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Featured Articles:8-15-14

Back to School with Franz Schubert 

 Schubert chooses the last week of his short life to start taking counterpoint lessons

Erik Satie, the Individual

Erik Satie
 Don't your fingers get tired?




A question and answer page for the curious...

THE NOISE
a column about the music of people's lives
this is supposed to be a picture of some dude playing the piano in front of a stained glass window!
 Wedding pages
These are some of my former piano students from Baltimore. Can't see them? sorry about that.
 for students:
Calendar
 Musical Games 

 Erasmus's blog:
In Praise of Chicken
 
 







 Mike's Ballpark
 hotdog review
 
 
 THE PIANONOISE GUIDE TO POLITICAL RHETORIC

The Global
Cliche
Hall of Fame


This week's featured recording:



This week on
Pianonoise Radio:

A Celebration of Early American Hymn Tunes

(8/15-8/30)

more in the archives
IV. Rondo from Sonata in D  by Franz Schubert














This charming little Rondo from one of Schubert's biggest piano sonatas (written for a piano virtuouso, which explains its unusual technical difficulty) is full of delightful surprises, including the ending, after which, if you don't emit a satisfied little sigh, I will be very disappointed. It's sort of a last gasp of summer before we all head into the school year.
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New on the Blog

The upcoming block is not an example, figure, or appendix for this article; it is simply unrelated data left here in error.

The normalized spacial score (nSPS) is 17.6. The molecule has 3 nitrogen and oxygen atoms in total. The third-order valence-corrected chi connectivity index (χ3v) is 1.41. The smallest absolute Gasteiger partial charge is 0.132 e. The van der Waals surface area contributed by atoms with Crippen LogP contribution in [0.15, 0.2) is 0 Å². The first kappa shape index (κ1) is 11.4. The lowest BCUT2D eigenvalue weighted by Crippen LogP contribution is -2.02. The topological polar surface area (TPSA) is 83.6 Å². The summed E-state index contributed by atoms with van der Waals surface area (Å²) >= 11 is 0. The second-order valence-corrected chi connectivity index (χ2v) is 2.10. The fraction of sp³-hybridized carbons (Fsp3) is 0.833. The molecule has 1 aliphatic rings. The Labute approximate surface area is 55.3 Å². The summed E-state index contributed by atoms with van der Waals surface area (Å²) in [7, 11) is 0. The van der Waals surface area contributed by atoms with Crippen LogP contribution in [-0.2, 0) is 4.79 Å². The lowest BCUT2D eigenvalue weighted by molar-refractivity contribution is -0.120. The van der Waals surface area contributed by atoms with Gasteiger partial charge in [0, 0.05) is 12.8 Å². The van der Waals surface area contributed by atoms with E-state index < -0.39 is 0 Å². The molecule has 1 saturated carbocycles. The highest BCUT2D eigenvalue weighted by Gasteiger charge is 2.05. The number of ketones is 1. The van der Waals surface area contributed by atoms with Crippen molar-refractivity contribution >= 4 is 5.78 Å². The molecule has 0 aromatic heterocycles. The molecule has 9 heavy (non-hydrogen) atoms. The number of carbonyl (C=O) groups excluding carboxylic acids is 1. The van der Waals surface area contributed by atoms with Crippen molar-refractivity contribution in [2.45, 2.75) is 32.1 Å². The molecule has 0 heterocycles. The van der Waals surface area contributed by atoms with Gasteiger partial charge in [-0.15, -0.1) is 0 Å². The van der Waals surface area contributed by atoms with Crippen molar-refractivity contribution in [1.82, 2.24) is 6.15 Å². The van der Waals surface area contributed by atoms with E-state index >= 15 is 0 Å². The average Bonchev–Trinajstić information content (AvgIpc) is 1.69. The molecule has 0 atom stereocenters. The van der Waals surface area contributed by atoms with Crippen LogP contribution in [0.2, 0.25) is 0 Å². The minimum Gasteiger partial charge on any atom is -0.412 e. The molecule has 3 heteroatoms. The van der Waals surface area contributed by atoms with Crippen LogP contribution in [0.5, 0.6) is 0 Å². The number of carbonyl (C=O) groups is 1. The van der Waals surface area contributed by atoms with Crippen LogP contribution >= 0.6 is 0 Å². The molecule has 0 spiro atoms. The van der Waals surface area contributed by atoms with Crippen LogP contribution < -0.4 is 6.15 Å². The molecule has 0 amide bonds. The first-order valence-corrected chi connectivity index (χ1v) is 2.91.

While I'm on late summer semi-vacation from parts of this blog, here is the Friday series on the organ repairs at Faith UMC, including an introduction to this fascinating instrument and its history, and backstage tours of the pipe room and a shop where pipe organs are built.
Articles from around the pianoverse....

Sandwich Artist   an essay from 2003

Depending on who you talk to, the 40 foot sculpture in front of Baltimore's Penn Station is either a work of art or an expensive abomination. The work is called "Male/female," and it's both, which probably already tells you why it is very disturbing to many people.  The work's size and location put it in company with some other very large civic works of "art" which have caused similar outcries in other major metropolitan areas.

I grew up in the Cleveland area, and one of the relics of my childhood was a piece of art called "free stamp." It is, in essence, a very large rubber stamp, turned on its side, with the word "free" on the bottom. If the Statue of Liberty, say, were trying to get that book of hers renewed at the local library, and Godzilla's much larger great aunt was the librarian, she might use that bit of art to stamp the back jacket of the book with the word "free." Surprisingly, most Clevelanders could find no use for the thing. And so when it was first installed in front of a very public building downtown a great howl of protest came in from all sides--or at least from the ones who do not regularly visit art museums, and were not happy at all when part of the museum came to them.